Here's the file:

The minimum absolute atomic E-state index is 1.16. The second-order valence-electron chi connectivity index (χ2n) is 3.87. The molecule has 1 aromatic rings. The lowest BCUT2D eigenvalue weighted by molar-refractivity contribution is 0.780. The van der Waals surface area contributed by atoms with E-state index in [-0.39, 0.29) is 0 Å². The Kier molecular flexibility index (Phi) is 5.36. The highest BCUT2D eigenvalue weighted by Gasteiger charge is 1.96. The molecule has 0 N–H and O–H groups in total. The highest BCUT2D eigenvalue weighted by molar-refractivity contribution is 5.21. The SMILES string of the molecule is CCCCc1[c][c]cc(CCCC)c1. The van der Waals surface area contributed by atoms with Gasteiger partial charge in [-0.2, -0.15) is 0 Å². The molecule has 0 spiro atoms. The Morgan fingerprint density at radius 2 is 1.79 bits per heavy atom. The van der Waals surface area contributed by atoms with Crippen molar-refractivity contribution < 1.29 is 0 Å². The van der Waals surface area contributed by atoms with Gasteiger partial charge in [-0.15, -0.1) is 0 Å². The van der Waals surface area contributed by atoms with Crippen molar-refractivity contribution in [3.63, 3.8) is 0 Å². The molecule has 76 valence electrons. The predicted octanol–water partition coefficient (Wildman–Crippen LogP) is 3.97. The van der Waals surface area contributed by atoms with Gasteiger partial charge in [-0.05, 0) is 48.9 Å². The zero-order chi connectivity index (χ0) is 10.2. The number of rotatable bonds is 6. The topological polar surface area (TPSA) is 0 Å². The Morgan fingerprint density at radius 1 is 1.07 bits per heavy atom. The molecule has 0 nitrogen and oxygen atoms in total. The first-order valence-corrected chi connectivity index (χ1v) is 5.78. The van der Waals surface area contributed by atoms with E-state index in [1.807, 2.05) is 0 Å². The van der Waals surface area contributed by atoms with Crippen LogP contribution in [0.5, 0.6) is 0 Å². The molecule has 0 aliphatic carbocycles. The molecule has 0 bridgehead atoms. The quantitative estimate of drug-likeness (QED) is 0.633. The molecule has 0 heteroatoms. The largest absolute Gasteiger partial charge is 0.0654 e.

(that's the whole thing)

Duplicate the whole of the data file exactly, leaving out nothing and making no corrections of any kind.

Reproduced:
The minimum absolute atomic E-state index is 1.16. The second-order valence-electron chi connectivity index (χ2n) is 3.87. The molecule has 1 aromatic rings. The lowest BCUT2D eigenvalue weighted by molar-refractivity contribution is 0.780. The van der Waals surface area contributed by atoms with E-state index in [-0.39, 0.29) is 0 Å². The Kier molecular flexibility index (Phi) is 5.36. The highest BCUT2D eigenvalue weighted by Gasteiger charge is 1.96. The molecule has 0 N–H and O–H groups in total. The highest BCUT2D eigenvalue weighted by molar-refractivity contribution is 5.21. The SMILES string of the molecule is CCCCc1[c][c]cc(CCCC)c1. The van der Waals surface area contributed by atoms with Gasteiger partial charge in [-0.2, -0.15) is 0 Å². The molecule has 0 spiro atoms. The Morgan fingerprint density at radius 2 is 1.79 bits per heavy atom. The van der Waals surface area contributed by atoms with Crippen molar-refractivity contribution < 1.29 is 0 Å². The van der Waals surface area contributed by atoms with Gasteiger partial charge in [-0.15, -0.1) is 0 Å². The van der Waals surface area contributed by atoms with Crippen molar-refractivity contribution in [3.63, 3.8) is 0 Å². The molecule has 76 valence electrons. The predicted octanol–water partition coefficient (Wildman–Crippen LogP) is 3.97. The van der Waals surface area contributed by atoms with Gasteiger partial charge in [-0.05, 0) is 48.9 Å². The zero-order chi connectivity index (χ0) is 10.2. The number of rotatable bonds is 6. The topological polar surface area (TPSA) is 0 Å². The Morgan fingerprint density at radius 1 is 1.07 bits per heavy atom. The molecule has 0 nitrogen and oxygen atoms in total. The first-order valence-corrected chi connectivity index (χ1v) is 5.78. The van der Waals surface area contributed by atoms with E-state index in [1.807, 2.05) is 0 Å². The van der Waals surface area contributed by atoms with Crippen LogP contribution in [0.5, 0.6) is 0 Å². The molecule has 0 aliphatic carbocycles. The molecule has 0 bridgehead atoms. The quantitative estimate of drug-likeness (QED) is 0.633. The molecule has 0 heteroatoms. The largest absolute Gasteiger partial charge is 0.0654 e.